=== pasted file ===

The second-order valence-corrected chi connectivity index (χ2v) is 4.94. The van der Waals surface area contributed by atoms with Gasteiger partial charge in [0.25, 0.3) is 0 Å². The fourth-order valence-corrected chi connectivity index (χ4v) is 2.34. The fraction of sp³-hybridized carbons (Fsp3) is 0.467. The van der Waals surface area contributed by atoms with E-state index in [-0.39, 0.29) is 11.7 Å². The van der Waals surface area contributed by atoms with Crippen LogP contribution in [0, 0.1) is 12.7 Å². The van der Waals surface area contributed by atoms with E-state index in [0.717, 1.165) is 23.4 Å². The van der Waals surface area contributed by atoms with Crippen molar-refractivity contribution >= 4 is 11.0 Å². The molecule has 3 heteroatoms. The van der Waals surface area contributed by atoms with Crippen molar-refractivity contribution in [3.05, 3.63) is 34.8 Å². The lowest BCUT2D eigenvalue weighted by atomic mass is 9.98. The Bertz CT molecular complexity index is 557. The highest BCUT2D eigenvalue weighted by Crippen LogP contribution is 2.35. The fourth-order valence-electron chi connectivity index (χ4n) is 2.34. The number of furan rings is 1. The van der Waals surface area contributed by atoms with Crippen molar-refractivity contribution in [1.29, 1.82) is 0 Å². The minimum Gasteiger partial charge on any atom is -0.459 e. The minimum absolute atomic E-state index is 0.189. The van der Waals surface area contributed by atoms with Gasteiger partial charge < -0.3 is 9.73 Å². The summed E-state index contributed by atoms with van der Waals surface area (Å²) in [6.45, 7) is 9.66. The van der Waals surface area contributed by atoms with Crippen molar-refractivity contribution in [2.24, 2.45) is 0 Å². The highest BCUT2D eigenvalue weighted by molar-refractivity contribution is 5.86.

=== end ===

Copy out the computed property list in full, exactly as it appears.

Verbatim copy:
The second-order valence-corrected chi connectivity index (χ2v) is 4.94. The van der Waals surface area contributed by atoms with Gasteiger partial charge in [0.25, 0.3) is 0 Å². The fourth-order valence-corrected chi connectivity index (χ4v) is 2.34. The fraction of sp³-hybridized carbons (Fsp3) is 0.467. The van der Waals surface area contributed by atoms with E-state index in [-0.39, 0.29) is 11.7 Å². The van der Waals surface area contributed by atoms with Crippen LogP contribution in [0, 0.1) is 12.7 Å². The van der Waals surface area contributed by atoms with E-state index in [0.717, 1.165) is 23.4 Å². The van der Waals surface area contributed by atoms with Crippen molar-refractivity contribution >= 4 is 11.0 Å². The molecule has 3 heteroatoms. The van der Waals surface area contributed by atoms with Crippen molar-refractivity contribution in [3.05, 3.63) is 34.8 Å². The lowest BCUT2D eigenvalue weighted by atomic mass is 9.98. The Bertz CT molecular complexity index is 557. The highest BCUT2D eigenvalue weighted by Crippen LogP contribution is 2.35. The fourth-order valence-electron chi connectivity index (χ4n) is 2.34. The number of furan rings is 1. The van der Waals surface area contributed by atoms with Crippen molar-refractivity contribution in [1.29, 1.82) is 0 Å². The minimum Gasteiger partial charge on any atom is -0.459 e. The minimum absolute atomic E-state index is 0.189. The van der Waals surface area contributed by atoms with Gasteiger partial charge < -0.3 is 9.73 Å². The summed E-state index contributed by atoms with van der Waals surface area (Å²) in [6.45, 7) is 9.66. The van der Waals surface area contributed by atoms with Crippen molar-refractivity contribution in [2.24, 2.45) is 0 Å². The highest BCUT2D eigenvalue weighted by molar-refractivity contribution is 5.86.